Benevolent Mr Godwin
- Political Justice by William Godwin, introduced by Jonathan Wordsworth
Woodstock, £150.00, November 1992, ISBN 1 85196 019 8
- The Political and Philosophical Writings of William Godwin edited by Mark Philp
Pickering & Chatto, £395.00, March 1993, ISBN 1 85196 026 0
- Political Writings by Mary Wollstonecraft, edited by Janet Todd
Pickering & Chatto, 411 pp, £39.95, March 1993, ISBN 1 85196 019 8
- Memoirs of Wollstonecraft by William Godwin, introduced by Jonathan Wordsworth
Woodstock, 199 pp, £8.95, April 1993, ISBN 1 85477 125 6
A feast for the Godwinians. First comes the handsome facsimile of the quarto first edition of Political Justice (1793) in the series edited by Jonathan Wordsworth for Woodstock Books. This series makes available facsimiles of works which were significant to the Romantic poets, and in particular to Wordsworth and Coleridge. Jonathan Wordsworth’s breezy and unpedantic introduction seeks to bring the leader into that circle at that time, so that s/he can place the two heavy volumes on a desk and be drawn into the self-satisfied philosophical benevolence and contempt for all received opinion and custom which inspired those young enthusiasts. We open them beside the solicitor’s clerk, Henry Crabb Robinson, who later recalled: ‘It made me feel more generously. I had never before, nor ... have I ever since felt so strongly the duty of not living to one’s self, but of having for one’s sole duty the good of the community.’ The 1793 edition sold 3000 copies at the high price of three guineas – too pricey for the Government to worry about a prosecution. Woodstock Books will count itself fortunate if it can sell as many. At £150 it will also not be prosecuted.
Mark Philp has given himself a more difficult task. He has edited the new seven-volume edition of the Political and Philosophical Writings of William Godwin, having edited previously, with some help from Marilyn Butler, all of Godwin’s novels. Philp is undoubtedly the country’s leading Godwinian, having established his authority with his study of Political Justice. He has perhaps become over-committed to the role, although he has also edited an interesting collection of essays on the French Revolution and British popular politics. The present series is a selection and not the complete output, and we may be thankful for that. It could have been pruned down more. I find Volume I – Political Writings I – superfluous, apart from the editor’s general introduction to the series; as are Volumes VI, Essays, and VII, Religious Writings. These will be useful to the close scholar of Godwin’s evolution, who might, however, have found the texts by other means. Most are dull texts.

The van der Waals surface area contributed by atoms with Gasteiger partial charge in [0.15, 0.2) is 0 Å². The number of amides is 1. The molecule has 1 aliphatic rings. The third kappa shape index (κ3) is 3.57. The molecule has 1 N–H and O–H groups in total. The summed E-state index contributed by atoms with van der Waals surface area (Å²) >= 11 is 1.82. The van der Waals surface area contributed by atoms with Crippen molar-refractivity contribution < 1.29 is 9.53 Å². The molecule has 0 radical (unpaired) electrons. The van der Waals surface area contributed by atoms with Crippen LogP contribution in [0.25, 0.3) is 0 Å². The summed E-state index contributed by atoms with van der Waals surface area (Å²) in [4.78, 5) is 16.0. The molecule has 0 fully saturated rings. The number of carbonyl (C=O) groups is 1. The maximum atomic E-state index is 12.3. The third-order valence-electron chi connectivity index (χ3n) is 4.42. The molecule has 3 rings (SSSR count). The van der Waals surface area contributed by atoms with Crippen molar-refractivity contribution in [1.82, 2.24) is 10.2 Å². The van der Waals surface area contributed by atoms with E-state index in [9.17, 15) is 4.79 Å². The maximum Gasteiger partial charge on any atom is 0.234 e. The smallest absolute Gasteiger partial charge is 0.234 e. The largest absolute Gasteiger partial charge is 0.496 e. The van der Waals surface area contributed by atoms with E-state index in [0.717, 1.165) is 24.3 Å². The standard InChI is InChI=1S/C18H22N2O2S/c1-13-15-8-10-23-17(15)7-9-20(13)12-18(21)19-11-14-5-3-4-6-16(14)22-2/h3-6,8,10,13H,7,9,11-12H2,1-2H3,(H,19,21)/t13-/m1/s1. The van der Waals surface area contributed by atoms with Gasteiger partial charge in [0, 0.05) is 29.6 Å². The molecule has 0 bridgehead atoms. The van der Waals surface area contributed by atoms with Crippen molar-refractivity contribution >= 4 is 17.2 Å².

My main complaint is that Dr Philp might have given more thought to the problems of editing and to the needs of his intended readership. The editing is not pedantic: indeed, compared with some series, such as the Bollingen Coleridge, it is lightweight. Each text has a two or three-page introduction: when it was published, where, what was the immediate response in reviews. Anything with a capital letter gets a footnote in explanation: thus we are told who Guy Fawkes was (twice), who was Caligula, Nebuchadnezzar, who were Goths and Vandals, what was the Inquisition, Pandora (box of) and Procrustes (bed of). We may live in a multicultural society but this is taking things a bit far. Readers who open these volumes will come with some preparation. But in any case Godwin is using all these terms as commonplace figures of speech and not as part of a historical enquiry. The volume from which most of these examples come – Volume II, Political Writings II – suffers from editorial brevity in other respects. It includes three significant interventions: the ‘Cursory strictures on the charge delivered by Lord Chief Justice Eyre to the Grand Jury’, Godwin’s strong public protest – perhaps his most courageous literary act – against the nonsensical construction of the law of treason by Eyre (which has recently attracted renewed ironical attention from John Barrell) which was hurled into print on the very eve of the notorious Treason Trials of 1794. The second piece is the ‘Considerations’ on the Two Acts (1795), in which Godwin seemed to come forward (anonymously) to condone legislation against popular organisations like the Corresponding Societies and assemblies judged to be tumultuous (such as John Thelwall’s public political lectures), while moaning on and on about Bills so loosely drawn that they might even touch benign philosophers like himself. The third piece, ‘Thoughts occasioned by the perusal of Dr Parr’s Spital Sermon’ (1801), is more honourable. The intellectual tide had turned strongly against Godwin since 1797 and he had remained silent. Now at last he responded to some major critics, including Dr Parr, Mackintosh and Malthus.
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